Workers Comp Zone


An eagerly awaited 2018 report on the future of health care in California fails to mention workers’ compensation at all.

The report, dated March 12, 2018, is under the aegis of University of California San Francisco and is titled “A Path to Universal Coverage and Unified Health Care Financing in California”. The report, written by UCSF and UC San Diego medical school professors , was commissioned by the California State Assembly. 

The authors note that “This report reflects the authors’ attempts to explain information that emerged from the six Select Committee hearings and to assemble the findings from the hearings into a coherent set of possible recommendations for the California Assembly.”

In a recent blog post I discussed the debate in the California legislature over SB 562, the “Healthy California Act”, a single-payer proposal being pushed by the California Nurses Union and some other advocacy groups.SB 562 stalled in 2017 when Assembly Speaker Rendon refused to advance the bill.

So there were hearings and now this UCSF report.

The report makes the case for an incremental approach to a universal coverage goal.

It is not surprising that workers’ comp isn’t mentioned. Workers’ comp medical care costs are only a small slice of overall California healthcare spending. According to the report, Medi-Cal spending is over $100 billion, Medicare is $75 billion, employer sponsored insurance spending is $100 to $150 billion, individual consumer spending for insurance premiums is $10 billion and out of pocket spending is $25 billion to $35 billion.

Contrast this with figures from the WCIRB 2017 State of the System report. According to the WCIRB, paid physician services in workers’ comp are $1.2 billion, inpatient and outpatient services are $0.6 billion, and pharmaceuticals are $0.3 billion.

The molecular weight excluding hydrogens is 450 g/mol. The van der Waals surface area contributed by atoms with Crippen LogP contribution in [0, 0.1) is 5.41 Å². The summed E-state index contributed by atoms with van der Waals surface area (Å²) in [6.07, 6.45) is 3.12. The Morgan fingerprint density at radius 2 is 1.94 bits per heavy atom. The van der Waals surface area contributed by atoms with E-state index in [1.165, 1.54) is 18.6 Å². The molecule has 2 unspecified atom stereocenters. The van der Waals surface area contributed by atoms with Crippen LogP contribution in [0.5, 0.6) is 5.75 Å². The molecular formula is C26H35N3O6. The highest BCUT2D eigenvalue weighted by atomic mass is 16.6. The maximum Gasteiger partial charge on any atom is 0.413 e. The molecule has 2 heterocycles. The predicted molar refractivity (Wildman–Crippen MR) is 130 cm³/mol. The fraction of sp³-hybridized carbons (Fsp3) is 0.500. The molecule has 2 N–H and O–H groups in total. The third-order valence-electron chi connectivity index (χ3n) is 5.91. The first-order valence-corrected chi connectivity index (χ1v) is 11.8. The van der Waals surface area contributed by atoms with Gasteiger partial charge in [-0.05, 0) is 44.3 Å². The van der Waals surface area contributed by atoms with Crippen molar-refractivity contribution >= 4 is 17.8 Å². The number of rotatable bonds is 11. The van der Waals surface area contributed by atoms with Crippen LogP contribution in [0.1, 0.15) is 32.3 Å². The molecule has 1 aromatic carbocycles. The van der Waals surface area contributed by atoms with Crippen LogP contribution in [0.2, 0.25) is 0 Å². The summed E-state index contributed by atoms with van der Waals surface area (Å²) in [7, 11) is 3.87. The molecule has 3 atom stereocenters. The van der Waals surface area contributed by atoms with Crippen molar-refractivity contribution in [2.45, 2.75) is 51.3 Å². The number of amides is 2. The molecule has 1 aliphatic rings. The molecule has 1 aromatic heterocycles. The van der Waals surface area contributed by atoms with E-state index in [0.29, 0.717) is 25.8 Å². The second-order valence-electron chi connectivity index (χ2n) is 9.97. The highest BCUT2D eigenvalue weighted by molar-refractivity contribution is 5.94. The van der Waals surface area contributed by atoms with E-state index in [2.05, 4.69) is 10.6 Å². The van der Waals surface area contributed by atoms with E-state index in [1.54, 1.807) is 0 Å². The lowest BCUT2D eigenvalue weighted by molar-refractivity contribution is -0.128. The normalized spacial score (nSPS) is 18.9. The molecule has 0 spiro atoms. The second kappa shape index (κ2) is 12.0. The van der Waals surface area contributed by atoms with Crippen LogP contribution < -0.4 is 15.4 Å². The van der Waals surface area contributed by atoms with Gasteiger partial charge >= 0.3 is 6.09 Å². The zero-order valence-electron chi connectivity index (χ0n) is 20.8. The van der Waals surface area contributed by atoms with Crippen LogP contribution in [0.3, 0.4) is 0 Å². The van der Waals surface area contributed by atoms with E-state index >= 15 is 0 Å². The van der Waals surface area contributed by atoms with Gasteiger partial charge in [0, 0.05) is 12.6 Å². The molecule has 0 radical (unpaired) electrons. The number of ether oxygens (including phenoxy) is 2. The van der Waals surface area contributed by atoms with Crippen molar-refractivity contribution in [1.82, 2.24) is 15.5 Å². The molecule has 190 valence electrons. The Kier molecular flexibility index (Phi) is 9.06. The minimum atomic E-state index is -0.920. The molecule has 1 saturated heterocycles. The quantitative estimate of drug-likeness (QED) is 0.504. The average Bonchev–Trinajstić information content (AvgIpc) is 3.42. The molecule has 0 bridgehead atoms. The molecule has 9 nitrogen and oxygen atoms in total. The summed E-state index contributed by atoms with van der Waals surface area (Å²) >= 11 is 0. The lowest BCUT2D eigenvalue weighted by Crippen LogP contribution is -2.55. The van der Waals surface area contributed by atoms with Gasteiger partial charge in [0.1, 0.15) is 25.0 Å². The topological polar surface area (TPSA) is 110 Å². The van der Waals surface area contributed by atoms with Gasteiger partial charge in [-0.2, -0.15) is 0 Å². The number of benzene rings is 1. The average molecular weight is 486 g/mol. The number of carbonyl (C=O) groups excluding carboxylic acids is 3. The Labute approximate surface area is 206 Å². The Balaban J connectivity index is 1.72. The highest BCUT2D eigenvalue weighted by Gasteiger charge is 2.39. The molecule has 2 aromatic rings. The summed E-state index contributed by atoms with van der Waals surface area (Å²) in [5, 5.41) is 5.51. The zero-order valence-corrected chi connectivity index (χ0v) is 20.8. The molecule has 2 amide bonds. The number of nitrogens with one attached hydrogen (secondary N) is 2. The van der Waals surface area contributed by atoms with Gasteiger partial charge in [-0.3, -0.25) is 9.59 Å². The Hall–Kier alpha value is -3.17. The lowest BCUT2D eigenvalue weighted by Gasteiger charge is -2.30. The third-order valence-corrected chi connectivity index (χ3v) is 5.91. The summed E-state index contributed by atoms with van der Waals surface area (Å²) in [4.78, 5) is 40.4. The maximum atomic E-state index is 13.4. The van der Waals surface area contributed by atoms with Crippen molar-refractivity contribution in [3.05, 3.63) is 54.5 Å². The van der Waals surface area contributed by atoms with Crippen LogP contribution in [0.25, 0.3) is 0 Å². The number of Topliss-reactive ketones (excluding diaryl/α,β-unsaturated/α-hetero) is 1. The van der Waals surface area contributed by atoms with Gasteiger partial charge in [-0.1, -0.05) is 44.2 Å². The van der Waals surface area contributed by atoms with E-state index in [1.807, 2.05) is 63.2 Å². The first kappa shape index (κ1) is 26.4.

So workers’ comp spends a lot on medical but it is a drop on the bucket compared to overall medical spending.

This UCSF report will probably strengthen the hand of policymakers who want to move to universal coverage in measured rather than grand, bold steps.

The UCSF report does make a number of suggestions for alternatives to address remaining coverage gaps and to reduce affordability barriers to healthcare coverage.

One of the big concerns right now is whether California can provide coverage to undocumented residents and how the state would pay for the bill for this. The ACA has made a big difference in the number of Californians without insurance coverage of some kind, but around 3 million still have no coverage. Of the 3 million about 59% are not eligible due to their immigration status according to UC Berkeley studies cited by the UCSF authors.

The UCSF report makes recommendations for interim steps the state could take to position itself for an eventual transition to a universal coverage single payer system,

As noted in my recent blog post, 24-hour care has been a peripheral issue in workers comp for around 25 years, back to an experiment during the Pete Wilson administration. The implications for workers’ comp would be tremendous, but the workers’ comp industry will not be the deciding factor in the long run.

Workers’ comp junkies will want to keep their eye on what happens in the California legislature this year with various health bills. The conventional wisdom is that if more workers have health coverage there may be less problem with treating “co-morbid” conditions and that there may be some lessening of claim frequency if workers can get treatment elsewhere than in the workers’ comp system.

Here is the UCSF report:


And here is the link to my recent post titled “Revisiting Single Payer”:

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Julius Young